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The Daily Tar Heel

State racial equity task force releases report, showcases successful legislation

Cars drive past the NC Department of Justice Building in Raleigh on October 5th, 2021.

The N.C. Task Force for Racial Equity in Criminal Justice released its 2023 Year-End Report, which summarized its work in the criminal justice realm throughout the year, on Jan. 23.

TREC was established by an executive order from Gov. Roy Cooper in June 2020 following the murder of George Floyd. The task force consists of 25 members from across North Carolina, with N.C. Supreme Court Associate Justice Anita Earls and the N.C. Department of Public Safety Secretary Eddie Buffaloe Jr. serving as co-chairs.

N.C. Rep. Marcia Morey (D-Durham), a member of TREC, said the task force consists of a wide range of people from all over North Carolina, including mental health advocates, law enforcement officers and legislators.

According to the report, TREC seeks to take a holistic look at the criminal justice system and create strategies and solutions to address racially disparate outcomes. 

In December 2020, the task force developed 125 recommendations to create a “more fair and equitable system.” The recommendations were organized into six categories, focusing on reimagining public safety, improving policing practices, enhancing accountability, strengthening the law enforcement profession, eliminating racial disparities in the courts and promoting racial equity post-conviction.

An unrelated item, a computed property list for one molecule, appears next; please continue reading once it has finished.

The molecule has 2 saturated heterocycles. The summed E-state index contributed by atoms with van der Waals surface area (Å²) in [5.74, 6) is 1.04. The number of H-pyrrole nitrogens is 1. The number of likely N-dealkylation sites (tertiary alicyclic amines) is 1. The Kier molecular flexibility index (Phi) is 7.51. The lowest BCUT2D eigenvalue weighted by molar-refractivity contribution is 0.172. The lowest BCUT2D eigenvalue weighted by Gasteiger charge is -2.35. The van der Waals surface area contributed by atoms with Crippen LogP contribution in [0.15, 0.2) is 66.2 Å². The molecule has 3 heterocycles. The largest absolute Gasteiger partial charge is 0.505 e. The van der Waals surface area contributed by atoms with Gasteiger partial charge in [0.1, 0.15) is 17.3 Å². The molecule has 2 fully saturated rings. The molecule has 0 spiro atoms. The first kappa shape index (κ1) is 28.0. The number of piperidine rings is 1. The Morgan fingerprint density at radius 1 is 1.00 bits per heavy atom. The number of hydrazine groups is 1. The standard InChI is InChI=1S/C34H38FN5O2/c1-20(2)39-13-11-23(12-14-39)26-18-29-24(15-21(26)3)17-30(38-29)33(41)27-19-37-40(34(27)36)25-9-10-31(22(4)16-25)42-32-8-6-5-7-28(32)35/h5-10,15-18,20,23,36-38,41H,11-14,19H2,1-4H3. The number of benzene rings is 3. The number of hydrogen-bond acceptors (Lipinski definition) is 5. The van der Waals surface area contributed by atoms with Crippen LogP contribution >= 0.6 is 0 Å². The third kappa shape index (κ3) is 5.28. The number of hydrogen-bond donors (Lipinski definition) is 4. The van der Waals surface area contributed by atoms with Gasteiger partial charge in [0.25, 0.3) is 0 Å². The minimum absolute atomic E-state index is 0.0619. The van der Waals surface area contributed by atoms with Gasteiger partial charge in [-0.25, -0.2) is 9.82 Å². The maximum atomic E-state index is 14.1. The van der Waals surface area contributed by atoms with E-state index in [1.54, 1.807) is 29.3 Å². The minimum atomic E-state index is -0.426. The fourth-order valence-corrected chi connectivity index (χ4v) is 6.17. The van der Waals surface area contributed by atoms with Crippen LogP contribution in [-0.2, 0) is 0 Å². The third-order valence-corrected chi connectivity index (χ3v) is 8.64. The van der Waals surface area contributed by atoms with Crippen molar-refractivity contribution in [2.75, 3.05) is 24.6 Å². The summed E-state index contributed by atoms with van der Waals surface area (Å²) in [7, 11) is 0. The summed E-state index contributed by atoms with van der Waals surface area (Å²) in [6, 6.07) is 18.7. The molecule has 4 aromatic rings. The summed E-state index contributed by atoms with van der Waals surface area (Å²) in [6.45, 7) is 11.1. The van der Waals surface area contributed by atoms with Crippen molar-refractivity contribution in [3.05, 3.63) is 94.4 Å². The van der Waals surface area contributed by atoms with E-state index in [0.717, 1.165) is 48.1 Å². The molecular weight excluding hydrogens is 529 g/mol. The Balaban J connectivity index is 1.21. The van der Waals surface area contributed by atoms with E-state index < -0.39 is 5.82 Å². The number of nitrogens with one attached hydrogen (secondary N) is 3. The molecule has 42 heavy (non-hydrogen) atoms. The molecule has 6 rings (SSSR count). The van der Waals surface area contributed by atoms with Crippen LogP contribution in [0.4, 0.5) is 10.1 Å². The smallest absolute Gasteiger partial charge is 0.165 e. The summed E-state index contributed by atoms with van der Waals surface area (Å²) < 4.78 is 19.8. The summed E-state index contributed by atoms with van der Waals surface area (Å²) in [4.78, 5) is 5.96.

Following the task force's recommendations, several successful pieces of legislation have been passed, such as the Dignity for Women Who are Incarcerated Act. This law restricts police's restraining of pregnant women to protect their health and dignity while incarcerated. TREC also established the N.C. Juvenile Sentence Review Board within the Governor’s Clemency Office in 2021 and the N.C. Law Enforcement Accreditation program in 2023.

A major success of TREC in 2023 was the creation of the Office of Violence Prevention within the N.C. Department of Public Safety. According to a press release from Cooper, the OVP, under the leadership of Gerard Tate, will focus on decreasing violence and firearm misuse throughout the state.

Kerwin Pittman, a social justice activist who serves as a member of the OVP Advisory Board and TREC, said the establishment of the OVP is still underway, as the advisory board is working to develop and finalize its plans and strategies.

“It is a cross-collaboration to not only curb violence, but to look at violence from a public health lens and perspective, but also continue to root out inequities in all systems," Pittman said

In 2023, TREC also increased its support of local violence prevention organizations and promoted the passing of a state law meant to strengthen law enforcement recruitment, training and accountability practices.

Nisha Williams, the legal director at the N.C. Coalition Against Domestic Violence and a member of TREC, said the task force’s goal for 2024 is to continue to implement the recommendations released in the first task force report.

Williams said she really appreciates the ability the current task force has to research and uplift different initiatives across the state, including reentry councils and helping juveniles access parole.

“I’ve been honored to be a part of it and we've been working for almost four years now," Morey said. "We came up with 125 recommendations. We have a lot of work to do, but I think we have accomplished a lot and looking at the racial inequities in our criminal justice system and how to rectify that." 


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